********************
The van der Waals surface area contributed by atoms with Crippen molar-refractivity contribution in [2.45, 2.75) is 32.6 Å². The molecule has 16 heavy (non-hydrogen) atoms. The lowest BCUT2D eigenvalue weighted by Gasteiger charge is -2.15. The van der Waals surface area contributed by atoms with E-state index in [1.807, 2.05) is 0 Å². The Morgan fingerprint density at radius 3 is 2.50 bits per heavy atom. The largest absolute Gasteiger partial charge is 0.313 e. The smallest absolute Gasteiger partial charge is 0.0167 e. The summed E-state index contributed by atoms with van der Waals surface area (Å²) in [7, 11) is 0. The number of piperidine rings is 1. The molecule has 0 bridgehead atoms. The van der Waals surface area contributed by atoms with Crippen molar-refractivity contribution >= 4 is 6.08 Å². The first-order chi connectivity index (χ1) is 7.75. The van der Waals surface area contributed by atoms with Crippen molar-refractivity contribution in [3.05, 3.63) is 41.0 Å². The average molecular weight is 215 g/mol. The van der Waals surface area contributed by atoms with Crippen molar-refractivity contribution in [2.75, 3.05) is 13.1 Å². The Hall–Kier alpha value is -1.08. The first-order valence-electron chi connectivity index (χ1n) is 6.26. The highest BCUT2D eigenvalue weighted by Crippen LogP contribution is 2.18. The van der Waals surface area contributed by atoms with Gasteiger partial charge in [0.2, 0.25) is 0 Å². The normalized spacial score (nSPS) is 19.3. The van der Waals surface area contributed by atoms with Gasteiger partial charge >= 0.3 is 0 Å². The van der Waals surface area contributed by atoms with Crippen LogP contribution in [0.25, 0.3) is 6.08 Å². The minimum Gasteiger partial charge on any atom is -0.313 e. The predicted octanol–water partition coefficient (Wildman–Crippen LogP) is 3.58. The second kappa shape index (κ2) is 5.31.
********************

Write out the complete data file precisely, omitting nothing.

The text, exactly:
The van der Waals surface area contributed by atoms with Crippen molar-refractivity contribution in [2.45, 2.75) is 32.6 Å². The molecule has 16 heavy (non-hydrogen) atoms. The lowest BCUT2D eigenvalue weighted by Gasteiger charge is -2.15. The van der Waals surface area contributed by atoms with E-state index in [1.807, 2.05) is 0 Å². The Morgan fingerprint density at radius 3 is 2.50 bits per heavy atom. The largest absolute Gasteiger partial charge is 0.313 e. The smallest absolute Gasteiger partial charge is 0.0167 e. The summed E-state index contributed by atoms with van der Waals surface area (Å²) in [7, 11) is 0. The number of piperidine rings is 1. The molecule has 0 bridgehead atoms. The van der Waals surface area contributed by atoms with Crippen molar-refractivity contribution >= 4 is 6.08 Å². The first-order chi connectivity index (χ1) is 7.75. The van der Waals surface area contributed by atoms with Crippen molar-refractivity contribution in [3.05, 3.63) is 41.0 Å². The average molecular weight is 215 g/mol. The van der Waals surface area contributed by atoms with Crippen molar-refractivity contribution in [2.75, 3.05) is 13.1 Å². The Hall–Kier alpha value is -1.08. The first-order valence-electron chi connectivity index (χ1n) is 6.26. The highest BCUT2D eigenvalue weighted by Crippen LogP contribution is 2.18. The van der Waals surface area contributed by atoms with Gasteiger partial charge in [0.2, 0.25) is 0 Å². The normalized spacial score (nSPS) is 19.3. The van der Waals surface area contributed by atoms with Gasteiger partial charge >= 0.3 is 0 Å². The van der Waals surface area contributed by atoms with Crippen LogP contribution in [0.25, 0.3) is 6.08 Å². The minimum Gasteiger partial charge on any atom is -0.313 e. The predicted octanol–water partition coefficient (Wildman–Crippen LogP) is 3.58. The second kappa shape index (κ2) is 5.31.